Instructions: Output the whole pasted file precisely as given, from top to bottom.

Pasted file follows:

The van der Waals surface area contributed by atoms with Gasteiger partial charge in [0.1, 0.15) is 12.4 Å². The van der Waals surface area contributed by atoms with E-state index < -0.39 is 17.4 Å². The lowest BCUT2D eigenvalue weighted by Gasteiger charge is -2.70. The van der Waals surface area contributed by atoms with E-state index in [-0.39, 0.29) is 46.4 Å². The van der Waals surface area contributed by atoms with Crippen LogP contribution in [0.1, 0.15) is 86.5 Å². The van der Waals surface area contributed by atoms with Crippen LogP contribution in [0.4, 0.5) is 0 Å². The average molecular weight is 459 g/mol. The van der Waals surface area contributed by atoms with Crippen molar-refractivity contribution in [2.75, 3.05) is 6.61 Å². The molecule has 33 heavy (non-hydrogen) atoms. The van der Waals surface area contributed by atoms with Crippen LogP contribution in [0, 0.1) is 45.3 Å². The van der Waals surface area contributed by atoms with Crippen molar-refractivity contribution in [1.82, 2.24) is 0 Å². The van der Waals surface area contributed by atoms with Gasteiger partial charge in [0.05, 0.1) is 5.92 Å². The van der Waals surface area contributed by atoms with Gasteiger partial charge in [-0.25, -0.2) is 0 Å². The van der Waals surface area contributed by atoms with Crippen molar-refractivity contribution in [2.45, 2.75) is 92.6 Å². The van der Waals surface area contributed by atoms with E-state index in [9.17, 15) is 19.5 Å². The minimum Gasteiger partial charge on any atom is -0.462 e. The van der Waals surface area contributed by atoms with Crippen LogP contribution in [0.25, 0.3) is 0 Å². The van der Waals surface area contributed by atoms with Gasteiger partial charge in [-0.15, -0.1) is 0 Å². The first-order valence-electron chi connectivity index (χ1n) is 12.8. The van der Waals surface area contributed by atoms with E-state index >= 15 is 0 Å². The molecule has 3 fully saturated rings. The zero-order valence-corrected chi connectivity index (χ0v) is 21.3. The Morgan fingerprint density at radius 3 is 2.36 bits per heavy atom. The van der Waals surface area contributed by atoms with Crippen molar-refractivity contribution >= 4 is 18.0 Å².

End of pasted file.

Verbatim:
The van der Waals surface area contributed by atoms with Gasteiger partial charge in [0.1, 0.15) is 12.4 Å². The van der Waals surface area contributed by atoms with E-state index < -0.39 is 17.4 Å². The lowest BCUT2D eigenvalue weighted by Gasteiger charge is -2.70. The van der Waals surface area contributed by atoms with E-state index in [-0.39, 0.29) is 46.4 Å². The van der Waals surface area contributed by atoms with Crippen LogP contribution in [0.1, 0.15) is 86.5 Å². The van der Waals surface area contributed by atoms with Crippen LogP contribution in [0.4, 0.5) is 0 Å². The average molecular weight is 459 g/mol. The van der Waals surface area contributed by atoms with Crippen molar-refractivity contribution in [2.75, 3.05) is 6.61 Å². The molecule has 33 heavy (non-hydrogen) atoms. The van der Waals surface area contributed by atoms with Crippen LogP contribution in [0, 0.1) is 45.3 Å². The van der Waals surface area contributed by atoms with Crippen molar-refractivity contribution in [1.82, 2.24) is 0 Å². The van der Waals surface area contributed by atoms with Gasteiger partial charge in [0.05, 0.1) is 5.92 Å². The van der Waals surface area contributed by atoms with Gasteiger partial charge in [-0.25, -0.2) is 0 Å². The van der Waals surface area contributed by atoms with Crippen molar-refractivity contribution in [2.45, 2.75) is 92.6 Å². The van der Waals surface area contributed by atoms with E-state index in [9.17, 15) is 19.5 Å². The minimum Gasteiger partial charge on any atom is -0.462 e. The van der Waals surface area contributed by atoms with Crippen LogP contribution in [0.25, 0.3) is 0 Å². The van der Waals surface area contributed by atoms with Gasteiger partial charge in [-0.15, -0.1) is 0 Å². The first-order valence-electron chi connectivity index (χ1n) is 12.8. The van der Waals surface area contributed by atoms with E-state index >= 15 is 0 Å². The molecule has 3 fully saturated rings. The zero-order valence-corrected chi connectivity index (χ0v) is 21.3. The Morgan fingerprint density at radius 3 is 2.36 bits per heavy atom. The van der Waals surface area contributed by atoms with Crippen molar-refractivity contribution >= 4 is 18.0 Å².